My motivation: At first it was "make sure my guys can make a living doing awesome creative stuff... instead of getting sucked up into advertising or have to leave Sydney to find work." Later this evolved into "help people go indie, live well, and make better games."
Working Out What We Needed
There had to be more opportunities for my guys. And if we weren't going to find them in the commercial scene maybe the budding indie community needed artists and programmers.
Our local IGDA chapter in Sydney was a small haven for indies, artists, and engineers interested in making games for players instead of shareholders. Founders Dan Graf, Malcolm Ryan, and Chris Lee introduced us to Game Jam and created a support network of creatives all keen to donate their time to improving the discussion of game development.
But these designers weren't starting companies of their own yet. What studios we did have in Australia were struggling to stay afloat in a post-financial crisis economy, abandoned by overseas publishers, and confronted with all the disruptive effects of digital distribution. No one was in a position to hire anyone.
We needed people creating sustainable companies in Sydney and developing their own original IP. As much as third party publishers and investors can help some studios take on bigger projects -- it was exactly that kind of artificial growth that leads to overextended budgets and mass layoffs around Australia. No, we had to be making games on our own if we were going to have any hope for long-term sustainability.
Step 2: Pick the Right Metrics to Measure Success By. It's so tempting to say "we'll have a bigger game development scene when we have more game developers!" Just because people are making games doesn't mean that a) they're bringing in enough cash flow to hire anyone (let alone pay rent) or b) they're going to be around next year to keep making games! What will it look like when you're successful? The metrics you use to track your progress needs to match the result you're after.
Our Metrics: We didn't need more game designers; we had those in spades. We needed more folks going indie. We'd know we were succeeding when more developers were self-publishing, getting their first paying customers (without investor/publisher help!) and growing sustainably (i.e. only when they need to, and can afford to).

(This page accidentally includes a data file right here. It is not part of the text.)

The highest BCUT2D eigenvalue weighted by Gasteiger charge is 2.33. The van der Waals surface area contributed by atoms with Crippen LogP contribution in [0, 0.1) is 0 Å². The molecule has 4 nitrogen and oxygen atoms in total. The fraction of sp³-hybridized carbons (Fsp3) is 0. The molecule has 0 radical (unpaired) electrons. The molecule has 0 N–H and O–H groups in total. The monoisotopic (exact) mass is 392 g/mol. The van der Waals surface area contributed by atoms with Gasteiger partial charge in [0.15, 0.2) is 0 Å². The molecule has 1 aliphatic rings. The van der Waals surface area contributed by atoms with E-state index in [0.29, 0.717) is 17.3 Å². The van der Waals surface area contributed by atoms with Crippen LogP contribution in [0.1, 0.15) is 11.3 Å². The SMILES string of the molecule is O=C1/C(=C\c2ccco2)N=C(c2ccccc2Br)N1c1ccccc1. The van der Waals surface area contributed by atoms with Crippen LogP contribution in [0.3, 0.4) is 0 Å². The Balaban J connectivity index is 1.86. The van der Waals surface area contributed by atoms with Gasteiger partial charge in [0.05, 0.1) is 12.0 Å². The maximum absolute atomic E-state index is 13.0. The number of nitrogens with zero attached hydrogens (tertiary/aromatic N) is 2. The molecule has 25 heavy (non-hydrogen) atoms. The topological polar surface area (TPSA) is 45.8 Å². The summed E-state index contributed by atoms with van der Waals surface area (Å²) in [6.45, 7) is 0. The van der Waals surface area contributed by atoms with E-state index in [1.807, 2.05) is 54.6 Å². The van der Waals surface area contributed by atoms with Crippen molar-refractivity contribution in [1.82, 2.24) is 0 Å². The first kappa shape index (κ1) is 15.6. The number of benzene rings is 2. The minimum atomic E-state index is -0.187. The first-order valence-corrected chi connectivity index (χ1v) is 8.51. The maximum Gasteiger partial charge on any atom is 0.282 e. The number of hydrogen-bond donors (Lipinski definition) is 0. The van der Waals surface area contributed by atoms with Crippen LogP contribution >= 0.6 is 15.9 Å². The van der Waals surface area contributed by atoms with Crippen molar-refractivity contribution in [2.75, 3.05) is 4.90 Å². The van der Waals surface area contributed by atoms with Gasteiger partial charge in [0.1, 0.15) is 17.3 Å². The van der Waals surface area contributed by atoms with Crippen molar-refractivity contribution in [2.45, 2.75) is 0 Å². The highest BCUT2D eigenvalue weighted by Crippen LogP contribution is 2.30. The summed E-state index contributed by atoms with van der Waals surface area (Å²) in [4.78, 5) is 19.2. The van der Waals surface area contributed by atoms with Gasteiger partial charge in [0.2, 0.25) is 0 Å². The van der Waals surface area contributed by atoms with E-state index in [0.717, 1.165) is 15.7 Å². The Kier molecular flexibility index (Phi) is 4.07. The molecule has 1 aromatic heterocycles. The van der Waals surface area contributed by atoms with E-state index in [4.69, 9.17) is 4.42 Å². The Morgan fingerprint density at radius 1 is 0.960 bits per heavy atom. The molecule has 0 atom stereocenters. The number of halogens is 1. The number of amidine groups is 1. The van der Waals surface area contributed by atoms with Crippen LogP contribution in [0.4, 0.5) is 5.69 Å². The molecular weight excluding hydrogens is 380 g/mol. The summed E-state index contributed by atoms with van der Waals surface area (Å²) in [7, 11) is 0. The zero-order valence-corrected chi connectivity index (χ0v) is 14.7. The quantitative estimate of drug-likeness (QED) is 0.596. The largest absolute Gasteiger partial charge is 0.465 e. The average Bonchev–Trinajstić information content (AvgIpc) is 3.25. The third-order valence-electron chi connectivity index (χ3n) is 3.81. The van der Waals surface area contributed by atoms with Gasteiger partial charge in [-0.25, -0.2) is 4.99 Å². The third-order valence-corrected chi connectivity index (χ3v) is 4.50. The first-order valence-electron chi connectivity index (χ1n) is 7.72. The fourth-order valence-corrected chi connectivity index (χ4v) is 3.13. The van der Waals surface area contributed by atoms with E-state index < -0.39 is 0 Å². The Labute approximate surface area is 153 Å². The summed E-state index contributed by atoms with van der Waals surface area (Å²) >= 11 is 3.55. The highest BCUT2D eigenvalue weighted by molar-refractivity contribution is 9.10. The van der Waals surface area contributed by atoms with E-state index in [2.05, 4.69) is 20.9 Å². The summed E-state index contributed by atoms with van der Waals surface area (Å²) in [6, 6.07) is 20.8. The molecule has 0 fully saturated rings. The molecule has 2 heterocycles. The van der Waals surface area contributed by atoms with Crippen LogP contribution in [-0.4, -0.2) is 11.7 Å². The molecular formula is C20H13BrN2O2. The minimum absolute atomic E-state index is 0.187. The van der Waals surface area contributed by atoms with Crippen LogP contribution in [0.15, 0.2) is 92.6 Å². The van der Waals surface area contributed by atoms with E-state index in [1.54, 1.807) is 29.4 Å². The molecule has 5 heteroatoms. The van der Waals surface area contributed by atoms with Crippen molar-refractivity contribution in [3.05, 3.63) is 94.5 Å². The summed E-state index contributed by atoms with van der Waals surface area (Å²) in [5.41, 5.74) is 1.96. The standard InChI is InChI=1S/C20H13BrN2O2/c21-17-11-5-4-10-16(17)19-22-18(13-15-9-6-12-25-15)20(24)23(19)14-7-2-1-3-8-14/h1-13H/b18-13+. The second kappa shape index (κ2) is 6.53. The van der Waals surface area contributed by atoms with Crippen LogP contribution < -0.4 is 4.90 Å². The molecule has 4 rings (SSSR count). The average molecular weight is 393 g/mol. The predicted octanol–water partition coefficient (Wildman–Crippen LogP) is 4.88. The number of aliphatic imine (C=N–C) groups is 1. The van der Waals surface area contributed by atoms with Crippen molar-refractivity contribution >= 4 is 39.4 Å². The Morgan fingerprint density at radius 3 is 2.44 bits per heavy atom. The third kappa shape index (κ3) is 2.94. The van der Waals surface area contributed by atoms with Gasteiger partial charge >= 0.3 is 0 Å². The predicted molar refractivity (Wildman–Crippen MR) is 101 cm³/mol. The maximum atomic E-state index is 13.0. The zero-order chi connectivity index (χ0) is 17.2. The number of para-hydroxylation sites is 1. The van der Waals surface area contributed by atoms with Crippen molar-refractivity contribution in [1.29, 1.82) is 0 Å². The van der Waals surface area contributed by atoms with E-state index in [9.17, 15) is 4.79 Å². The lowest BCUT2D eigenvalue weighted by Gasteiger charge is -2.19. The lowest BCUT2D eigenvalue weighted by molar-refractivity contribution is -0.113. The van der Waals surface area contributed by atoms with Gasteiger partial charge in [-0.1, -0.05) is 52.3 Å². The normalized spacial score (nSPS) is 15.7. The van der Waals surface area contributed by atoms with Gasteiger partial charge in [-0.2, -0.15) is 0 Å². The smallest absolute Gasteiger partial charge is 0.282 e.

Getting to Know the Community
Oh man, I had no idea where to even start! Managing people, developing pipelines, and coaching creatives -- that's what I was good at. But helping people go indie? I'd never done that before. I didn't know what resources people needed, or if they even wanted help!
These were some pretty big assumptions I needed to test: first, that folks wanted help at all (maybe Sydney just wasn't interested in going indie? Who knows!) Second, that this was a problem we could solve AT ALL. Third, that we could find a way to solve that problem in a scalable way (not dependent on any one person or group of people for it to be effective).
The only way to figure this stuff out was to get involved and start volunteering my time to help folks in all the little ways I could. This would give me an opportunity to get to know the wider community in Sydney, and the environment they were making games in, and get a feel for what needed changing.
Step 3: Volunteer first; identify which problems need solving. Before waltzing in to right wrongs and change the world, you need to help out with the day-to-day stuff. Work with folks who are already donating time and money into organizing events for the community. They'll appreciate the help; you'll get to know the community better and develop a much better understanding of what's missing.
What I did: The first event I volunteered for was Game Jam 2011, and I did everything I could to help folks that weekend. From laying cable, interviewing teams, updating the website, playing artist/coder matchmaker, to making sure people took breaks and had water -- you name it, I did it.
In addition to that, I started doing pro bono coaching with designers all around Sydney, helping with anything from consulting on game ideas to identifying opportunities for startups. I got to know a good chunk of the development scene this way, and it became very clear that our game designers had all the passion and dedication to start studios of their own -- they just had no idea where to start, and didn't have confidence that folks wanted to play their games. Those were the problems I needed to solve before any change was going to happen.
Solving the First Problem: How to Go Indie?
We needed examples -- folks sustainably making great games to inspire us and give us an idea of what actually matters (and what really doesn't). I started researching the development and business models behind games like Super Meat Boy, Braid, Minecraft, Limbo and more recently Bastion and Spelunky. I wanted to know what those developers were doing right, and what core principles we could adopt.
Follow the threads of their stories back far enough and you'll find that a) there's no "went to uni, got a degree, got a job and lived happily ever after" mythos happening there and b) they only have two real things in common: